With my tonkatsu udon I ordered a portion of prawn tempura (£3.80 for 2 pieces). This is served on a separate plate which meant it did not get soggy in the soup. The tempura batter was crunchy and definitely better not sitting in the soup.

Ichiryu

Ichiryu is a casual canteen style dining place and the service I got for both eat-in and take-in make it a place to consider for lunch. Although, a bowl of udon soup at Ichiryu is at a price that is comparable to Koya Bar, I still think it is expensive. This would have to be a lunch treat for me as I could not afford to spend £10 every day for lunch.

(Not sponsored. Menu and prices are correct at the time of dining)

Ichiryu
84 New Oxford Street,
London,
WC1A 1HB,
UK

http://www.ichiryuudon.com

Koya

I have only recently heard about Koya, which specialise in Udon (a type of Japanese noodle). It is not the first place in London that serves Udon but you do not see many place here that specialise in freshly made Udon. So I could see the excitement of people and a reason that there are queue of people wanting to try out what this place has to offer.

When we arrived there was a small queue outside the restaurant but we did not have to wait too long before we manage to get a table. To our delight we even got the counter seat area where it was facing the kitchen. We could see the action going on in the Kitchen.

The restaurant has been decorated simple and has this Japanese feel about it from outside and inside. All the tables and chairs are wooden and with the wall covered with the menu. It brought back those times when I was in Japan and the table sharing with unknown people also remind me of Hong Kong, as it was typical to be sharing tables in small restaurant.

The service was on a bit of a down side which I am not sure if it was where we was sitting was a bit separate from the main restaurant. But we had to call a staff to get a menu and to place an order. The only menu we could see was the special menu that was on hand written on a blackboard. We stuck to the main menu which was two sides. On side was the range of Udon on offer and on the other side are don (rice bowl), small dishes and drinks.

As Koya is known for Udon that is what we stuck to. There are a range of hot udon in hot broth,  as well as different variety of cold Udon. There are cold Udon served with hot broths or with cold sauce to dip or with cold sauce to pour. The range of cold Udon was appealing but I wanted to go back to the simple Udon soup.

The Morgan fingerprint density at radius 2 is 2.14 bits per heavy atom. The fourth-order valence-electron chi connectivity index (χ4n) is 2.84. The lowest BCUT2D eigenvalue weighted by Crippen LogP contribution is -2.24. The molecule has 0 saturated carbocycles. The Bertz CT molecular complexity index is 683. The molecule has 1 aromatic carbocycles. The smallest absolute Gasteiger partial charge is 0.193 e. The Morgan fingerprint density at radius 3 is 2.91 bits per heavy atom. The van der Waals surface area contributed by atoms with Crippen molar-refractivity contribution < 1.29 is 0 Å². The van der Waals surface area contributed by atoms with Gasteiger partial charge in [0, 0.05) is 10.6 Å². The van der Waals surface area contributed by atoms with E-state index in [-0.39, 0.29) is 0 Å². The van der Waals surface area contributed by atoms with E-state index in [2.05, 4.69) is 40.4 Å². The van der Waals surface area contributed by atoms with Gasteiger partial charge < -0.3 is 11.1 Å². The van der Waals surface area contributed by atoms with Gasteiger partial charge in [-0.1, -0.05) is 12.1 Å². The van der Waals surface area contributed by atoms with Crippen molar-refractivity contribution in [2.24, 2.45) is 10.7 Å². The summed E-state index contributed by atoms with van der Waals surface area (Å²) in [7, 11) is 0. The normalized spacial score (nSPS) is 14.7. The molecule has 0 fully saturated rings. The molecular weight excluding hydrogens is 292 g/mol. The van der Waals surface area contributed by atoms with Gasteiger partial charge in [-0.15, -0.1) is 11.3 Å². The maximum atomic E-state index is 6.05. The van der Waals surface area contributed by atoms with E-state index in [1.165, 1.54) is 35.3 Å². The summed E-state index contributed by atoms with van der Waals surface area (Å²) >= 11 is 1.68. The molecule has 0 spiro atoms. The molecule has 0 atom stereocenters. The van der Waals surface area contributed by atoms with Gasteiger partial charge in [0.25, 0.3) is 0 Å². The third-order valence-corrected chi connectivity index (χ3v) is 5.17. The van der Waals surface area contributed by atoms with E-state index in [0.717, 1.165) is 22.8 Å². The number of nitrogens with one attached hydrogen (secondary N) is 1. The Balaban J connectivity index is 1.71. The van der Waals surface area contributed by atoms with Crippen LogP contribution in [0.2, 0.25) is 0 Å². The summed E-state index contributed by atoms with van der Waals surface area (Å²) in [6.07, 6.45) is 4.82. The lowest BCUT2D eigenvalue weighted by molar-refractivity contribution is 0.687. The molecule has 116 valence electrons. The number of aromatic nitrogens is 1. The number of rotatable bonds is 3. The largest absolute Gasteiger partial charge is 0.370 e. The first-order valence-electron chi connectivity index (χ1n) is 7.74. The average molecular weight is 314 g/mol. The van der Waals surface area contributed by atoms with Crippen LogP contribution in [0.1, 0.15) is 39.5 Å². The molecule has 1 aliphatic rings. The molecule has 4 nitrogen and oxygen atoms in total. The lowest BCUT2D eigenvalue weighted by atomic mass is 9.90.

I went for Buta Miso (pork and miso Udon soup) –  £8.50. Additional to this I decided to added Onsen Tamgo (poached egg) – £1.50, from the choice of extra topping. When it arrive it was a whole egg in it shell and I wad thinking could this really be a poached egg or when they mean poached egg it is just a raw egg. But to my surprise when I cracked it open there was a poached egg that slipped perfectly on to my Udon. It was cooked to my perfection with the yolk still a little runny. This is exactly how I like to have my Udon at home!

I thought the poached egg brought my Udon to live and made it more exciting. The pork was like braised pork that was covered with miso sauce, which took me a few wiggle from my chopstick to work out if I got the right Udon. The broth is a clear light one but my miso slowly mixed in to the clear broth to covert it to a miso broth which gave it a stronger taste.

The Udon itself was a chewy and was at the right texture so it was not too soft from being soaked in the broth.

We also ordered a Tempura Udon (Prawn tempura Udon soup)- £9.00. You get a giant King prawn that was beautifully fried in a light batter.

As well as Udon, we also tried the fish and chips (cod tempura and lotus root chips) – £7.00. This was a clever Japanese style fish and chips, that smell and tasted like you expect a fish and chips to taste like. With this dish you get a dipping which had an acidic lemony taste that comes with a small plate of chopped spring onions and radish to add to it, just like you do with cold noodle. This dipping was a good compliment to the cod tempura and the lotus root chips.

I do like the cod tempura as it was lightly battered and therefore allow me to still have the taste of smooth juicy cod. I much prefer this then a heavy battered cod!

For drinks we ordered the hot Japanese tea – £2.20 per pot. But there are choice of cold Oolong tea, hot ginger (according to the mean homemade), apple juice, coca cola and also a range of wine shochu, beer and sake.

Overall, a great experience which made me felt for a while I was on vacation in Asia somewhere. Although, the service was not totally on top and I probably be happy if had the choice to have not paid all of the £3.04 service charge for two. I would not say it is a cheap eat since the drinks and service charge can add up to easily go over £10 per head. But it has something different to it which you cannot find elsewhere in London at the moment. It will be interesting how Koya will be in the future………

Koya
49 Frith Street,
London,
W1D 4SG

http://www.koya.co.uk/

Tomatoes ketchup egg udon

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Ingredients:

  • Fresh tomatoes
  • Cucumbers
  • 2 eggs
  • Ham
  • Shallots (use onions if you cannot find shallots. But I prefer shallots as it has a lighter taste)
  • Udon
  • Tomatoes Ketchup
  • Salt/Pepper (for taste)

Methods:

  1. Whisk the 2 eggs together and then fried it in a heated oil pan to make scramble egg. Cook the scramble egg just right, where you can still see some moist and then put on to a plate one side to be use later.
  2. Cut in to small chunky pieces the fresh tomatoes, cucumbers, ham and shallots.
  3. In a heated oil pan add the shallots, fresh tomatoes, cucumbers and ham. and fry it for a while. Then add the udon* and mix together.
  4. Add the scramble egg made earlier and mix together.
  5. Finally, add tomatoes ketchup to it and mix it together. If you feel it require more taste then you can add some salt and pepper to it.

* If the udon has come straight from the fridge it might be quite hard, therefore I suggest you first cook it in boiling water to soften and this will make it easier to fry it.

You do not have to use the same ingredients, so you can have it with just vegetables with egg or substitute the ham for other meat of your choice. I have just grabbed ingredients that I could find in my fridge.